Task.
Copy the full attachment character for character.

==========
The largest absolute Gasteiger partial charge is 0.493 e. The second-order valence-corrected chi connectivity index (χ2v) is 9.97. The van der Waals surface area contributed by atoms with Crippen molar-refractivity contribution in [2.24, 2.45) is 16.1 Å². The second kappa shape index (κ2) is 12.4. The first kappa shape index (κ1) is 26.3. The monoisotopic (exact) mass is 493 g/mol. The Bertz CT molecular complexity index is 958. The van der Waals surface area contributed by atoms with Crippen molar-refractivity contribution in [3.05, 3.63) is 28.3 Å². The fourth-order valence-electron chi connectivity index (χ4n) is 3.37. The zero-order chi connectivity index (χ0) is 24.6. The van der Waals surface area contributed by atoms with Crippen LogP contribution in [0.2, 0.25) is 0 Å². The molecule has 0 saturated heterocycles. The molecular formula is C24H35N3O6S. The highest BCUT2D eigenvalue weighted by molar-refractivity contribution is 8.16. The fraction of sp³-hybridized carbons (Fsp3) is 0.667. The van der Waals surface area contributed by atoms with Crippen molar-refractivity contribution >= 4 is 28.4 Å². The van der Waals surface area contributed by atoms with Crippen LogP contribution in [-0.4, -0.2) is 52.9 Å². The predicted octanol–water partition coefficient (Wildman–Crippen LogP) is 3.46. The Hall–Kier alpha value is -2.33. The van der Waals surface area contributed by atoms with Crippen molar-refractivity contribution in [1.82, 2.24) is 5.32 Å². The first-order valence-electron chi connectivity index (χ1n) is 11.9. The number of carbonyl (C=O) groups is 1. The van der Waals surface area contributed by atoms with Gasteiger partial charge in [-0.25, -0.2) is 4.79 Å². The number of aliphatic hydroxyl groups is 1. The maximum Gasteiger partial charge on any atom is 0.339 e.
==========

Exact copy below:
The largest absolute Gasteiger partial charge is 0.493 e. The second-order valence-corrected chi connectivity index (χ2v) is 9.97. The van der Waals surface area contributed by atoms with Crippen molar-refractivity contribution in [2.24, 2.45) is 16.1 Å². The second kappa shape index (κ2) is 12.4. The first kappa shape index (κ1) is 26.3. The monoisotopic (exact) mass is 493 g/mol. The Bertz CT molecular complexity index is 958. The van der Waals surface area contributed by atoms with Crippen molar-refractivity contribution in [3.05, 3.63) is 28.3 Å². The fourth-order valence-electron chi connectivity index (χ4n) is 3.37. The zero-order chi connectivity index (χ0) is 24.6. The van der Waals surface area contributed by atoms with Crippen LogP contribution in [0.2, 0.25) is 0 Å². The molecule has 0 saturated heterocycles. The molecular formula is C24H35N3O6S. The highest BCUT2D eigenvalue weighted by molar-refractivity contribution is 8.16. The fraction of sp³-hybridized carbons (Fsp3) is 0.667. The van der Waals surface area contributed by atoms with Crippen molar-refractivity contribution >= 4 is 28.4 Å². The van der Waals surface area contributed by atoms with Crippen LogP contribution in [-0.4, -0.2) is 52.9 Å². The predicted octanol–water partition coefficient (Wildman–Crippen LogP) is 3.46. The Hall–Kier alpha value is -2.33. The van der Waals surface area contributed by atoms with Crippen molar-refractivity contribution in [1.82, 2.24) is 5.32 Å². The first-order valence-electron chi connectivity index (χ1n) is 11.9. The number of carbonyl (C=O) groups is 1. The van der Waals surface area contributed by atoms with Gasteiger partial charge in [-0.25, -0.2) is 4.79 Å². The number of aliphatic hydroxyl groups is 1. The maximum Gasteiger partial charge on any atom is 0.339 e.